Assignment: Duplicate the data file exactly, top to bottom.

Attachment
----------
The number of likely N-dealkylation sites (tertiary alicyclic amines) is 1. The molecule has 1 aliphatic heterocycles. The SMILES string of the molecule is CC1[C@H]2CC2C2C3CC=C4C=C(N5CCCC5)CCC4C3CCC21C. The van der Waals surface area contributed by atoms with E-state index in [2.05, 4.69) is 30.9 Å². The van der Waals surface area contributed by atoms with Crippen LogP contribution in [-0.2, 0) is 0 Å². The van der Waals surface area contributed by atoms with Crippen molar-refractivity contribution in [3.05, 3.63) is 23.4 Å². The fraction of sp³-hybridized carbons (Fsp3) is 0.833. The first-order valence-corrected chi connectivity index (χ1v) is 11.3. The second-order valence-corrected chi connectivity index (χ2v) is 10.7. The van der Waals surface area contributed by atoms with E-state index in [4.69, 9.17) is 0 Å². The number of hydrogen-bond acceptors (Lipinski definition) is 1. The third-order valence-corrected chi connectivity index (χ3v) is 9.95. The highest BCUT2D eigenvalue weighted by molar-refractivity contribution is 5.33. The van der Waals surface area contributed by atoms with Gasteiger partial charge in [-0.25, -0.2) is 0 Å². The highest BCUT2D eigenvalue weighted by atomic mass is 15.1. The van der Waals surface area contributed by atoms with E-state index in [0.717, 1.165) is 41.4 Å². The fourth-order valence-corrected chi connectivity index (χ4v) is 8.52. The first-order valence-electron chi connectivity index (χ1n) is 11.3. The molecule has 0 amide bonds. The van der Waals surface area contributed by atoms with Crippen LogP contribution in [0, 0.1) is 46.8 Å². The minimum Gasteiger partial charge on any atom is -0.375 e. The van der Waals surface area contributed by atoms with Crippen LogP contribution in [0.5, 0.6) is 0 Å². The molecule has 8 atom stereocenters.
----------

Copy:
The number of likely N-dealkylation sites (tertiary alicyclic amines) is 1. The molecule has 1 aliphatic heterocycles. The SMILES string of the molecule is CC1[C@H]2CC2C2C3CC=C4C=C(N5CCCC5)CCC4C3CCC21C. The van der Waals surface area contributed by atoms with E-state index in [2.05, 4.69) is 30.9 Å². The van der Waals surface area contributed by atoms with Crippen LogP contribution in [-0.2, 0) is 0 Å². The van der Waals surface area contributed by atoms with Crippen molar-refractivity contribution in [3.05, 3.63) is 23.4 Å². The fraction of sp³-hybridized carbons (Fsp3) is 0.833. The first-order valence-corrected chi connectivity index (χ1v) is 11.3. The second-order valence-corrected chi connectivity index (χ2v) is 10.7. The van der Waals surface area contributed by atoms with E-state index in [4.69, 9.17) is 0 Å². The number of hydrogen-bond acceptors (Lipinski definition) is 1. The third-order valence-corrected chi connectivity index (χ3v) is 9.95. The highest BCUT2D eigenvalue weighted by molar-refractivity contribution is 5.33. The van der Waals surface area contributed by atoms with Gasteiger partial charge in [-0.25, -0.2) is 0 Å². The highest BCUT2D eigenvalue weighted by atomic mass is 15.1. The van der Waals surface area contributed by atoms with E-state index in [0.717, 1.165) is 41.4 Å². The fourth-order valence-corrected chi connectivity index (χ4v) is 8.52. The first-order valence-electron chi connectivity index (χ1n) is 11.3. The molecule has 0 amide bonds. The van der Waals surface area contributed by atoms with Crippen LogP contribution in [0, 0.1) is 46.8 Å². The minimum Gasteiger partial charge on any atom is -0.375 e. The van der Waals surface area contributed by atoms with Crippen LogP contribution in [0.5, 0.6) is 0 Å². The molecule has 8 atom stereocenters.